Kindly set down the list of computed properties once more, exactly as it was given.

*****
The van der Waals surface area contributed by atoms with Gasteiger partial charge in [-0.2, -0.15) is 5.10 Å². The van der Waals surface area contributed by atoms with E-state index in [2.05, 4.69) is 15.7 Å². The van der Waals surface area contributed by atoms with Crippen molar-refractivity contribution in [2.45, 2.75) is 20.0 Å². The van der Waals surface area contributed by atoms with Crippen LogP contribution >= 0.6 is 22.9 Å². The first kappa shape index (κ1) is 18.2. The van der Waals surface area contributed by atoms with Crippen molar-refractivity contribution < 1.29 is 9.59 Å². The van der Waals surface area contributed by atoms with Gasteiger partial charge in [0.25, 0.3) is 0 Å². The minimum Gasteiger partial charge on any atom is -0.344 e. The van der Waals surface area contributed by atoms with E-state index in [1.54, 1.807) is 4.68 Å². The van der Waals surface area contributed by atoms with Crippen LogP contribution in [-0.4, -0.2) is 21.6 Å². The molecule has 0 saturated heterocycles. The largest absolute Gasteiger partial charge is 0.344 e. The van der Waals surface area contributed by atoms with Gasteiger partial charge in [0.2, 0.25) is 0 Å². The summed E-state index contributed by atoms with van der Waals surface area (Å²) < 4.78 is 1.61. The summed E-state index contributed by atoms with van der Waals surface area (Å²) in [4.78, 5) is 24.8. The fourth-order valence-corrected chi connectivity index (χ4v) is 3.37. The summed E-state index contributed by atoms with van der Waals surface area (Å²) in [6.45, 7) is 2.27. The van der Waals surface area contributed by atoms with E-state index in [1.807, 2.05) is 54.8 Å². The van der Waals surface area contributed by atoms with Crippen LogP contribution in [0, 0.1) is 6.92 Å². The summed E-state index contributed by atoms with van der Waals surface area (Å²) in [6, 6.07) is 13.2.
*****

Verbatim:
The van der Waals surface area contributed by atoms with Gasteiger partial charge in [-0.2, -0.15) is 5.10 Å². The van der Waals surface area contributed by atoms with E-state index in [2.05, 4.69) is 15.7 Å². The van der Waals surface area contributed by atoms with Crippen molar-refractivity contribution in [2.45, 2.75) is 20.0 Å². The van der Waals surface area contributed by atoms with Crippen LogP contribution >= 0.6 is 22.9 Å². The first kappa shape index (κ1) is 18.2. The van der Waals surface area contributed by atoms with Crippen molar-refractivity contribution < 1.29 is 9.59 Å². The van der Waals surface area contributed by atoms with Gasteiger partial charge in [0.25, 0.3) is 0 Å². The minimum Gasteiger partial charge on any atom is -0.344 e. The van der Waals surface area contributed by atoms with E-state index in [1.54, 1.807) is 4.68 Å². The van der Waals surface area contributed by atoms with Crippen LogP contribution in [-0.4, -0.2) is 21.6 Å². The molecule has 0 saturated heterocycles. The largest absolute Gasteiger partial charge is 0.344 e. The van der Waals surface area contributed by atoms with Gasteiger partial charge in [0.2, 0.25) is 0 Å². The summed E-state index contributed by atoms with van der Waals surface area (Å²) < 4.78 is 1.61. The summed E-state index contributed by atoms with van der Waals surface area (Å²) in [4.78, 5) is 24.8. The fourth-order valence-corrected chi connectivity index (χ4v) is 3.37. The summed E-state index contributed by atoms with van der Waals surface area (Å²) in [6.45, 7) is 2.27. The van der Waals surface area contributed by atoms with E-state index in [1.807, 2.05) is 54.8 Å². The van der Waals surface area contributed by atoms with Crippen LogP contribution in [0, 0.1) is 6.92 Å². The summed E-state index contributed by atoms with van der Waals surface area (Å²) in [6, 6.07) is 13.2.